At a party this past weekend, I watched a dude pick up a lying-around copy of Colum McCann’s Let The Great World Spin and begin perusing the back cover. Naturally, I sidled up and asked if he’d read it. (I read it a few years ago, and loved it!) He said he actually hadn’t heard of it before, but “there sure are some big names here in the blurbs.” (The novel’s blurbs include praise from Frank McCourt, Richard Price and Dave Eggers.) He scanned the bar code with his phone and said he was definitely going to pick it up. “Fascinating,” I thought. “Blurbs DO matter.”
Well, a qualification with which I think most readers would agree: The name of the blurber matters much more than what the blurb actually says. That’s probably common sense. Even though many blurbs are contractually pried from writers, many, many others are given extremely selectively only to novels the writer actually enjoyed. That said, if the content of a blurb misrepresents the novel, it can have a hugely negative effect on the reading experience.
Exhibit A for this for me is the blurbs on Carlos Ruiz Zafon’s The Shadow of the Wind. The back cover includes a blurb from Richard Eder of The New York Times Book Review exclaiming that Zafon’s novel is “Gabriel Garcia Marquez meets Umberto Eco meets Jorge Luis Borges for a sprawling magic show…exasperatingly tricky.” Now, anyone who has read anything by those three novelists knows that, each in his own way, can be complex (to the point of convoluted and inaccessible in some cases), erudite, and purposely puzzling. Zafon’s novel, while solid, doesn’t come close to those and is CERTAINLY not “exasperatingly tricky” — it’s just a good mystery with the idea of the love of books at its heart. Again, though, it’s nowhere near the cerebral level of any of those three novelists, much less an amalgamation of ALL three of them. And what’s more, Stephen King — the master of the straight-as-an-arrow-linear novel — is blurbed on the FRONT cover. He says, “One gorgeous read.” And while that’s pretty close to true, King’s mere presence is a marked juxtaposition with what the blurb on the back tries to convey. So I was totally confused heading into the novel, and for that reason my expectations were simultaneously high and low and just tied in knots, and I came out on the other side just scratching my head a bit.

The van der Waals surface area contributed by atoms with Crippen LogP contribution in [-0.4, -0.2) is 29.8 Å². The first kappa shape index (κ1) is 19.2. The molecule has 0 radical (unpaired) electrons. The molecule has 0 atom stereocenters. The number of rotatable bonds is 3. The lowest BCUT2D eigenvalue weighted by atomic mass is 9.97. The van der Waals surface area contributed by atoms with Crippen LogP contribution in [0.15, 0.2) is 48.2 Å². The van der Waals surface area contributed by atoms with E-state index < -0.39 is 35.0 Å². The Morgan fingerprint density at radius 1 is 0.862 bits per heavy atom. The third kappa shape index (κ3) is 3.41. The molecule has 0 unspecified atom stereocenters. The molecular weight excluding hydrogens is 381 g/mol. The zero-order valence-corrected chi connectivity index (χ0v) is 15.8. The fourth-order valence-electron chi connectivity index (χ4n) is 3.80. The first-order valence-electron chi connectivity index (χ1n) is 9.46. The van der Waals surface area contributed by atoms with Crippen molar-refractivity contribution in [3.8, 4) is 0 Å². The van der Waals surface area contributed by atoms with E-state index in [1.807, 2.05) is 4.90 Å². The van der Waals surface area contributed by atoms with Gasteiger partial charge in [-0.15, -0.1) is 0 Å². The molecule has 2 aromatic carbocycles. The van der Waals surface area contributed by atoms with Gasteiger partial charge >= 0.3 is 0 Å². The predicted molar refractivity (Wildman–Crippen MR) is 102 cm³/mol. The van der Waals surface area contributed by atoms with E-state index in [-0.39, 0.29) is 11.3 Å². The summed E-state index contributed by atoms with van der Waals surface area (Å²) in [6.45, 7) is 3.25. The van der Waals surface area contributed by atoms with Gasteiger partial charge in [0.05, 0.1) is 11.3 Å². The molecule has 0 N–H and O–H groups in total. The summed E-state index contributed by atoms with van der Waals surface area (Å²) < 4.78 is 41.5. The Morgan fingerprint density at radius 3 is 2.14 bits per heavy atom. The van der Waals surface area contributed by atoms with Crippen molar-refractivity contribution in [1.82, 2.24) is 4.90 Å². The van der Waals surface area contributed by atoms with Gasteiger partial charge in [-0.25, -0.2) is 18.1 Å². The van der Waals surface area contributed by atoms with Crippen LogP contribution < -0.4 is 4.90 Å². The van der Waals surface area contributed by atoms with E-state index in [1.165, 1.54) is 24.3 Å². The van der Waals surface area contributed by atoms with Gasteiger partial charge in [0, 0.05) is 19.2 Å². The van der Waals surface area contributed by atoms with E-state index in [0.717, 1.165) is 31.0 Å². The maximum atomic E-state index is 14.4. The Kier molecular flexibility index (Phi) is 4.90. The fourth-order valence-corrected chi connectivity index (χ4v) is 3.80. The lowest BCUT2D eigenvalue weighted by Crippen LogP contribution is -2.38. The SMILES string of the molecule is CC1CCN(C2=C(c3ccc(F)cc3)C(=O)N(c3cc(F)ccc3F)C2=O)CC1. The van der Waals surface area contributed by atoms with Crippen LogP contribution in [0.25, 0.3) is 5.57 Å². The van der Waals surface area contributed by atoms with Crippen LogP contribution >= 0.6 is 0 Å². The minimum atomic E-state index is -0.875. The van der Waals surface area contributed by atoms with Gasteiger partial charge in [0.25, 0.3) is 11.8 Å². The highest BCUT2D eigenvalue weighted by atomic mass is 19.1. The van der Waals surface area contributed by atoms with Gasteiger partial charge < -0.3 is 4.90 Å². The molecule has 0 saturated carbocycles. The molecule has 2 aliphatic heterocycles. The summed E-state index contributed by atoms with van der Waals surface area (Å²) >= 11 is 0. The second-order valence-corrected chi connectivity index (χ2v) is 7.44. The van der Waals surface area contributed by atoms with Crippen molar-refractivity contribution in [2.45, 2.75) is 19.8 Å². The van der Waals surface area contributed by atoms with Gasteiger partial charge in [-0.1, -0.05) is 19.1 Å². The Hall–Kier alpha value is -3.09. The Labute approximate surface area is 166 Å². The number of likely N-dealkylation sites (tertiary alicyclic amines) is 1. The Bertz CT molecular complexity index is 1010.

However, more often, I think, a blurb — again, more importantly, WHO blurbed — can be a positive, and can often result in an impulse book-buy. I’ve often picked up novels I’ve never heard of based mostly on blurbs by novelists whose books I enjoy. A case in point is Rebecca Goldstein’s 36 Arguments for the Existence of God, which includes blurbs by, among others, Jonathan Safran Foer and Jess Walter. Delightful!
What has been your experience with blurbs? Do you put stock in ’em? Why or why not?
(Check back on Thursday for Part II — a list, with snarky commentary, of some of the more egregiously bad, ferociously funny, or outlandishly over-the-top blurbs I’ve ever seen.)